Both sides faced financial difficulties that encouraged them to confine the conflict to one summer with enough ships to hopefully be victorious. The English didn’t have the funds for a long war and the Dutch needed to make sure their merchant ships were able to sail past England to keep their own finances flowing.
What follows in the narrative is a very detailed examination of the Second Anglo-Dutch war, beginning with all the necessary preparations for a naval war. The first battle was off Lowestoft, England in 1665 and each fleet had about 100 ships and over 21,000 men. Although the Dutch had more guns, the English had the advantage in firepower with larger cannons firing heavier shot.
Each fleet move during the battle is carefully described, including the fighting between individual ships and the carnage that resulted. In the end, the English were the victors, but the cost among the officers and nobility was great. The king’s companion, the Earl of Falmouth, was among the deceased. The fact that he was standing next to the king’s brother at the time he was killed was too much for Charles, and he required that James give up his position as Lord High Admiral of the fleet.
Later a squadron of ships was sent to Bergen, Norway to attack merchant ships taking shelter there. But the well-armed Dutch ships drove off the English warships without losing a vessel.
Luckily, the remaining English fleet spotted and was able to capture a group of unprotected merchantmen and later a few East Indiamen loaded with valuable cargoes. With prizes to protect and stores running low, the fleet headed home, ending the actions of 1665.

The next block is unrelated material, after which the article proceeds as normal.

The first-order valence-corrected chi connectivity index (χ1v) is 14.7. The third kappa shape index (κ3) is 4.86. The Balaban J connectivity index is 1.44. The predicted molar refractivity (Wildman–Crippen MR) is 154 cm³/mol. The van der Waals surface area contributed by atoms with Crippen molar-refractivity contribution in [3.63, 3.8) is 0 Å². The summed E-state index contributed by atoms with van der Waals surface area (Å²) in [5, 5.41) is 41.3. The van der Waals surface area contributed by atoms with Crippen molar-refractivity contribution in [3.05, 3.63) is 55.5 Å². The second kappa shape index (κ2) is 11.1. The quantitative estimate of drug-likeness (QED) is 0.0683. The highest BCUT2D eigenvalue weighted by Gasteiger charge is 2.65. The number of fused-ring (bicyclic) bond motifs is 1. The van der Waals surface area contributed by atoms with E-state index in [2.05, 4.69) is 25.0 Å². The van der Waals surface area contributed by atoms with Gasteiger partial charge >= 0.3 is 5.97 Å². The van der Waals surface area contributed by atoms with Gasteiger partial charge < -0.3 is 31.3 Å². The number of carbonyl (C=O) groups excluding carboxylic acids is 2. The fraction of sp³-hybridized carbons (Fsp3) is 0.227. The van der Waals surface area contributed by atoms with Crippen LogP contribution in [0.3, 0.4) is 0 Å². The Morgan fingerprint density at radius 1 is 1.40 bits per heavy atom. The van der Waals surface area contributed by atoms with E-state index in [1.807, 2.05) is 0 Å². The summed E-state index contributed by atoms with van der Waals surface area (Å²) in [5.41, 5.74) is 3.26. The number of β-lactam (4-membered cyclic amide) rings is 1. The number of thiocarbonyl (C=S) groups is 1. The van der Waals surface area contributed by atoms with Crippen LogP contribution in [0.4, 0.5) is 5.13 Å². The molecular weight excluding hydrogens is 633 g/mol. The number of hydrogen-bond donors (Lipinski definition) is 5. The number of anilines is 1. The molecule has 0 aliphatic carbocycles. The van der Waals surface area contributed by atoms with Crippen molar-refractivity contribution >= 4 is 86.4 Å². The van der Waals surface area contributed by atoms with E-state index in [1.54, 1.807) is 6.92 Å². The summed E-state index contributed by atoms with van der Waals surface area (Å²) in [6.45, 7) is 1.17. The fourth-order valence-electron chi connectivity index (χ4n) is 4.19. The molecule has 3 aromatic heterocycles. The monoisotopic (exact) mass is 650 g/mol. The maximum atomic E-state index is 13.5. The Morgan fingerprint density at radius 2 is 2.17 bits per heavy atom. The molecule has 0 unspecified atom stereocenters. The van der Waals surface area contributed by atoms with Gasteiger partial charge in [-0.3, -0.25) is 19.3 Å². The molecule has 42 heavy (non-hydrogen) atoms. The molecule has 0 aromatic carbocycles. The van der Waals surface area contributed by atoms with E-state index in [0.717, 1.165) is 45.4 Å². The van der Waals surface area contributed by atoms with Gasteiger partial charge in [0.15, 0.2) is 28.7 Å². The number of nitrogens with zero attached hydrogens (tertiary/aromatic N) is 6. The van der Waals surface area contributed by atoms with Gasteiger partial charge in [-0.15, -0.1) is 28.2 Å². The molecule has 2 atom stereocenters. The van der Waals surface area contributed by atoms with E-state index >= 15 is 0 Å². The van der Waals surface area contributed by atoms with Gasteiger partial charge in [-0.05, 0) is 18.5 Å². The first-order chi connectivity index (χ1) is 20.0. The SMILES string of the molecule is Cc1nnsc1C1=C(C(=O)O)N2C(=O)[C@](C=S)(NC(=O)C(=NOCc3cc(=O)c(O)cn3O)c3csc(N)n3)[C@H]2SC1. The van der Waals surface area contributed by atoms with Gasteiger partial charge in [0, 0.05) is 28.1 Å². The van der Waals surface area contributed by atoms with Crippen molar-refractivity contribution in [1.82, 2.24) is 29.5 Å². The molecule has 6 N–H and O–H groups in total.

The in-depth look at the Four Days’ Battle begins with examining why a sizeable portion of the English fleet was sent to face a French fleet that never materialized, leaving the remaining ships to fight the Dutch fleet alone during the first two days. Six chapters are devoted to the actual battle. From first sighting to the end of the chase, each maneuver of the fleets is described along with which ships traded shots as the conflict progressed.
A chapter titled “Aftermath” details the combatants’ return to port, the conditions of the ships, and losses suffered. There was praise and celebrations for the Dutch, mourning and recriminations for the English.
“Sequel” deals with the Dutch raid on the Medway and the St. James Day battle after the English fleet chased the Dutch out to sea.
Finally, the epilogue concludes the narrative by describing the tribunals that investigated how the English had lost the war, the subsequent fortunes and eventual deaths of the flag officers and captains, and the endings of many of the ships.
There are thirteen detailed appendices including several that list each ship that made up each fleet, notes, sources and a comprehensive index. A two-page map of the waters between England and the Dutch provinces appears at the beginning and end of the book. The areas where each battle occurred are clearly outlined on the maps. There are also two inserts with black & white pictures of the main players and ships in the engagements.
There is a wealth of knowledge presented in this work. The research that went into it is very meticulous. This edition includes years of updated research done since the hardback was originally published in 1996 as A Distant Storm. Happily, the text is always interesting and entertaining. If you want to learn the facts about this period of naval warfare there is no better way to do so than by reading this book. I’m certainly glad I did.
Review Copyrighted ©2018 Irwin Bryan